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Economic benefits of adopting Meat Standards Australia to the Beef Industry

Pethick, D.W., McGilchrist, P., Hocquette, J.F. and Thompson, J.M. (2013) Economic benefits of adopting Meat Standards Australia to the Beef Industry. In: 64th Annual Meeting of the European Federation of Animal Science, 26 - 30 August, Nantes, France.

Abstract

The Meat Standards Australia (MSA) beef grading scheme uses commercial inputs from the production, processing and value adding sectors to predict eating quality of individual muscles which are graded into 4 categories (ungraded, 3, 4 and 5 star) specific to the cooking method. From small beginnings in 2000 with only 200.000 carcasses graded, the voluntary scheme has grown in Australia to over 2 million carcasses sourced from 22,794 registered producers in 2012. Overall a benefit cost ratio of about 4 to 1 out to 2020 has been attributed to the MSA research and adoption program. Further studies have estimated the financial benefits through the supply chain to the retailer, wholesaler and the producer which deliver on average $AUS 0.3 per kg carcase weight. These benefits were obtained despite the majority of retailers simply selling MSA 3 star beef and not dividing it further into quality categories. Taste panel studies consistently indicate that consumers are willing to pay substantial premiums for 4 and 5 star grades. Already supply chains are moving to market the 4 and 5 star graded cuts which have the potential to double the benefit. Increasingly there is pressure from industry to develop transparent feedback systems which link the payment for carcases to eating quality and saleable meat yield. Additional attributes of beef like healthiness, animal welfare and carbon footprint may also be important considerations for beef consumers, especially in the European market, but it is unclear if these attributes will be incorporated into value based trading or simply be demanded at no extra cost.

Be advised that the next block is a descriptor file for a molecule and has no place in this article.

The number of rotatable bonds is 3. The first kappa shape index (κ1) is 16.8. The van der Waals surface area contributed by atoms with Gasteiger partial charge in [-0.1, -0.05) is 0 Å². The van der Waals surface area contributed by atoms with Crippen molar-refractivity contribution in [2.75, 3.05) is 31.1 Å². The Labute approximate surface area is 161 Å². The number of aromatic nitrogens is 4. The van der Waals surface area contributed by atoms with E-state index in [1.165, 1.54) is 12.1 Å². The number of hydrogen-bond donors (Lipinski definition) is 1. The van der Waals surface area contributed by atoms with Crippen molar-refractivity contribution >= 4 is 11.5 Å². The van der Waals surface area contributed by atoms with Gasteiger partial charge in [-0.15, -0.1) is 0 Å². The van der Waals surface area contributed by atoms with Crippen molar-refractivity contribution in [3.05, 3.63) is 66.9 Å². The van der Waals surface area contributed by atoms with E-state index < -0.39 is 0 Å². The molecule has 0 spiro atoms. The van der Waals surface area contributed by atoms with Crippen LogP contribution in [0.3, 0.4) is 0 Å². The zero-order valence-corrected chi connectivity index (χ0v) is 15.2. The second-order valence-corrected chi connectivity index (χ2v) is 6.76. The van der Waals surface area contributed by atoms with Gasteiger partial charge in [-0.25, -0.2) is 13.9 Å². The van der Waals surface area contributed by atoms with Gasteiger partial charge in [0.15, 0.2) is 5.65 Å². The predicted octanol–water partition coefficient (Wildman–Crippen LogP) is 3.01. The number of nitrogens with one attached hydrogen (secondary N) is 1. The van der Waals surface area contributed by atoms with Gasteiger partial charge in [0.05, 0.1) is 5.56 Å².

Publication Type: Conference Item
Murdoch Affiliation: School of Veterinary and Life Sciences
URI: http://researchrepository.murdoch.edu.au/id/eprint/23572
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